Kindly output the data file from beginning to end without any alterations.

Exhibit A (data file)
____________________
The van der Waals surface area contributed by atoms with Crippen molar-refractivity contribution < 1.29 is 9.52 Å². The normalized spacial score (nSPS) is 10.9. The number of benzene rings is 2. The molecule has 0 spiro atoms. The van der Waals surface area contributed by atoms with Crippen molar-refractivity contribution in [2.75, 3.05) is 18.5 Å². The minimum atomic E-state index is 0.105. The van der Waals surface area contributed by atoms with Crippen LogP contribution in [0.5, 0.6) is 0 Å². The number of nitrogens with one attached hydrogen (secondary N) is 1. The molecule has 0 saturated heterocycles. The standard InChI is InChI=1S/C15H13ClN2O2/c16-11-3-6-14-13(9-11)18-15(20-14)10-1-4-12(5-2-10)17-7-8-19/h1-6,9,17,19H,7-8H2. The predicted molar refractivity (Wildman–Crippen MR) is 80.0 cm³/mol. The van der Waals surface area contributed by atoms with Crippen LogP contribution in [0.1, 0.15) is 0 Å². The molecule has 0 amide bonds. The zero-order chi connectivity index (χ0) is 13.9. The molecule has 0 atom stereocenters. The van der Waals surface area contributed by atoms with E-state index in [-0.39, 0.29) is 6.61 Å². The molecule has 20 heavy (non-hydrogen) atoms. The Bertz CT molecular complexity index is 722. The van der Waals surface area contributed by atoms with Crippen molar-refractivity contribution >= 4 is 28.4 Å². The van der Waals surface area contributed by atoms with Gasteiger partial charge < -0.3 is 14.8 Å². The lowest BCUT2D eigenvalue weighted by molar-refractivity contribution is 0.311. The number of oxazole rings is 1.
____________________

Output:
The van der Waals surface area contributed by atoms with Crippen molar-refractivity contribution < 1.29 is 9.52 Å². The normalized spacial score (nSPS) is 10.9. The number of benzene rings is 2. The molecule has 0 spiro atoms. The van der Waals surface area contributed by atoms with Crippen molar-refractivity contribution in [2.75, 3.05) is 18.5 Å². The minimum atomic E-state index is 0.105. The van der Waals surface area contributed by atoms with Crippen LogP contribution in [0.5, 0.6) is 0 Å². The number of nitrogens with one attached hydrogen (secondary N) is 1. The molecule has 0 saturated heterocycles. The standard InChI is InChI=1S/C15H13ClN2O2/c16-11-3-6-14-13(9-11)18-15(20-14)10-1-4-12(5-2-10)17-7-8-19/h1-6,9,17,19H,7-8H2. The predicted molar refractivity (Wildman–Crippen MR) is 80.0 cm³/mol. The van der Waals surface area contributed by atoms with Crippen LogP contribution in [0.1, 0.15) is 0 Å². The molecule has 0 amide bonds. The zero-order chi connectivity index (χ0) is 13.9. The molecule has 0 atom stereocenters. The van der Waals surface area contributed by atoms with E-state index in [-0.39, 0.29) is 6.61 Å². The molecule has 20 heavy (non-hydrogen) atoms. The Bertz CT molecular complexity index is 722. The van der Waals surface area contributed by atoms with Crippen molar-refractivity contribution >= 4 is 28.4 Å². The van der Waals surface area contributed by atoms with Gasteiger partial charge < -0.3 is 14.8 Å². The lowest BCUT2D eigenvalue weighted by molar-refractivity contribution is 0.311. The number of oxazole rings is 1.